Implementation with purpose  

For those practices that do pass the test, there also needs to be a level of caution and consideration when implementing them. In the same way experimentation can start to freefall, the same can happen if organisations start following general industry trends without thinking if it will really work for them.

There have already been so many ups and downs and trying to make yet more change will likely not sit so well with employees. Organisations need to still stay true to who they are, understanding what are the overall goals and asking themselves, how do these transitions fit in with both employees’ and the overall company’s purpose? In any circumstance, instigating change, bringing in new rules or processes, is so much easier if people understand the ‘why’ behind it and how it is helping their needs and preferences. This needs to be clearly communicated for employees to get behind it. So, for example, if a rota system is being set up for people coming into the office because more people want to come in than anticipated, say so. But also explain how the rota is being created and the reasons behind why that particular rota has been set up.


Connection with each employee

Of course, as mentioned, there will also be employees who do not wish to come into the office at all. There are still many who are worried about getting sick and do not wish to run the risk of travelling to work. Not to mention, many others who have found that cutting out the commute has enabled them to spend more time with family, pick up hobbies or simply bought back some time. The key element to remember is that everyone’s attitudes will be different and workplaces need to listen and be understanding of that.

More importantly, for those that do stay completely remote, how can organisations ensure that they do not feel removed or disconnected from the rest of the company, missing out on important company announcements or just general camaraderie because they are not in the office? Humans crave belonging and with a new shift in circumstances and the end of the pandemic potentially in sight, employees want to start feeling connected to their colleagues again, whether they are working remotely or not. If organisations aren’t careful, if they don’t, they’ll become disengaged and potentially leave. Riding the wave of hybrid working will centre around fostering a sense of belonging for all. This can start as simple as reviewing reward and promotion schemes, ensuring that everyone, no matter of location, is treated equally and has the same opportunities open to them.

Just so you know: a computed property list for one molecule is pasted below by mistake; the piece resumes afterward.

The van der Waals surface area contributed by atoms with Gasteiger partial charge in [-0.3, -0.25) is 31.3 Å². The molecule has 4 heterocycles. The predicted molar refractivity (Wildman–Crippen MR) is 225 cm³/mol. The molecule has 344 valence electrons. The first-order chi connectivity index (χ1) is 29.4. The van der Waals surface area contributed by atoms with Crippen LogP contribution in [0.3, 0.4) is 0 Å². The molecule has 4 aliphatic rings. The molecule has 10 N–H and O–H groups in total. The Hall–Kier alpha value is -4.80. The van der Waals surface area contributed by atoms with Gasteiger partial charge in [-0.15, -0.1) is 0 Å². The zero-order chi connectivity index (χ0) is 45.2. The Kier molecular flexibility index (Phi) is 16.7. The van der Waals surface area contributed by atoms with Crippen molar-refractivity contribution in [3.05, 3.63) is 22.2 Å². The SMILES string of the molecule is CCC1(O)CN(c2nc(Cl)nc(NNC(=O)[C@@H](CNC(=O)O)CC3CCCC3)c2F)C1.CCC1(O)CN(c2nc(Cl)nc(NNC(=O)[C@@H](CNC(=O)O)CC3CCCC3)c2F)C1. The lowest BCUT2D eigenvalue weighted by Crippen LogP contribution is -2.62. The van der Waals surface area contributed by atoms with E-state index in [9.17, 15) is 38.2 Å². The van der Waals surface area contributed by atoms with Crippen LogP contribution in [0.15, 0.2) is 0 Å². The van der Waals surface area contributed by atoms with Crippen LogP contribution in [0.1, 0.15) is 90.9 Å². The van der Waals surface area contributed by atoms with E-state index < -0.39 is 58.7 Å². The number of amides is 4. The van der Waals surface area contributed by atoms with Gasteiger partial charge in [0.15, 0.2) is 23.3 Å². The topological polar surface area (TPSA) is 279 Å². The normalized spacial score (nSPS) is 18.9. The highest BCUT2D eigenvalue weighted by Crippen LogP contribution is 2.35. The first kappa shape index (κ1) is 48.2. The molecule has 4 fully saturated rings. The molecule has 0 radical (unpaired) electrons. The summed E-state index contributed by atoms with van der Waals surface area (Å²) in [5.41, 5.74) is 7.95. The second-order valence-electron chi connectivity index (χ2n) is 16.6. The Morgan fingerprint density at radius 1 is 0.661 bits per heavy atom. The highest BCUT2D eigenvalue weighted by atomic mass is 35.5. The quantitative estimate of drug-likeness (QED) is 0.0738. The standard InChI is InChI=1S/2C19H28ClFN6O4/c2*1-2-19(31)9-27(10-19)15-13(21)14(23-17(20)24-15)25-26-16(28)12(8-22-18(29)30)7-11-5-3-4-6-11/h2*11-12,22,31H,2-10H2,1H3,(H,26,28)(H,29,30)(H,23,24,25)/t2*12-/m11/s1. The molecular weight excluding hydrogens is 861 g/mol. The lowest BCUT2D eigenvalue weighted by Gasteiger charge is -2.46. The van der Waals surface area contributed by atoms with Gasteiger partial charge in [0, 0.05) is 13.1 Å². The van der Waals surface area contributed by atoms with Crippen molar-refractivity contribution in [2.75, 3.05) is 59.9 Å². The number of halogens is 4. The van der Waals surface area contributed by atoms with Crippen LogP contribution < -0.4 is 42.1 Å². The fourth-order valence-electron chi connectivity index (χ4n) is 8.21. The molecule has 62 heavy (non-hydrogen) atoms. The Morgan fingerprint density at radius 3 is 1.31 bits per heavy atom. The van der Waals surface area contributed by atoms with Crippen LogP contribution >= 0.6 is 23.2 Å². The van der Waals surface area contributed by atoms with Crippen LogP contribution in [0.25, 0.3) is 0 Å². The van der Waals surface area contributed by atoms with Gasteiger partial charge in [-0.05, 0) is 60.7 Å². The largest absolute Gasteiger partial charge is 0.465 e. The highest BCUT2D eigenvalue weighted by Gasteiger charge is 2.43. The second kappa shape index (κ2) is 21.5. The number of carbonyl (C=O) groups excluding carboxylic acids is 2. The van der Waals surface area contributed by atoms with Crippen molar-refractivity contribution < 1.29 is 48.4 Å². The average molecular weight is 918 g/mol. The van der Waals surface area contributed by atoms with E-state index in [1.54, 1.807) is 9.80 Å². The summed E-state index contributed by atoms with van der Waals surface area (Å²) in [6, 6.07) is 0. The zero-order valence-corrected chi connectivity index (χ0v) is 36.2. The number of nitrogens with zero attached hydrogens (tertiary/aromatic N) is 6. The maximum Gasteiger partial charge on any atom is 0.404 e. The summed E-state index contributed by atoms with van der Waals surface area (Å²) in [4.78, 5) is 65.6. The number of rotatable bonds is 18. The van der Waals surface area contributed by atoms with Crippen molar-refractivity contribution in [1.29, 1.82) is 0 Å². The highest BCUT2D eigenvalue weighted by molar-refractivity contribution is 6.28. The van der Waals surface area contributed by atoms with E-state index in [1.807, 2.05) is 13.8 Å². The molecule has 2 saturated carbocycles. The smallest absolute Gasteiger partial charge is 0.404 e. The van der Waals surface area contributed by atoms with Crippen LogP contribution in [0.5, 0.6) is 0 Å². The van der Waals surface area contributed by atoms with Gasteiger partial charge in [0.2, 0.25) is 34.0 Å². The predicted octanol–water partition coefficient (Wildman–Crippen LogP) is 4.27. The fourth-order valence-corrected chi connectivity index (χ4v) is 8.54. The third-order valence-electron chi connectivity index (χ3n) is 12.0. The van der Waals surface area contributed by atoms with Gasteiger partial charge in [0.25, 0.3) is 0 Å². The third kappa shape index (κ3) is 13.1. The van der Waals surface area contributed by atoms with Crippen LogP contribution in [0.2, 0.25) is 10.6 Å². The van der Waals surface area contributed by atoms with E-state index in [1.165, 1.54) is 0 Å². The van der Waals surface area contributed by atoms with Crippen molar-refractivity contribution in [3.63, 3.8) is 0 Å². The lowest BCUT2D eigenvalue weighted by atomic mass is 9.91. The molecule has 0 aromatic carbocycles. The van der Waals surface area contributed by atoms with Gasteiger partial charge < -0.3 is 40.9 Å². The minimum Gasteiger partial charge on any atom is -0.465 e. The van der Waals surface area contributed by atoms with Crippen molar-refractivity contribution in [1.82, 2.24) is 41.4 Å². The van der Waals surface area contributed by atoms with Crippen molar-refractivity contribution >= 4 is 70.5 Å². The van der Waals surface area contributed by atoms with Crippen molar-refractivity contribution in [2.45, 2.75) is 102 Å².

While the UK has experienced “Freedom Day”, organisations are far from free from worry. Hybrid working will bring with it a whole new set of challenges – and constantly shifting rules and demands to play by. But having structured approaches to new practices and a clear overall goal and purpose for all, organisations can stay adaptable and navigate whatever may come next. Most importantly, organisations need to remember that it is employees who should be front and centre of all of this and to keep continually demonstrating that they belong.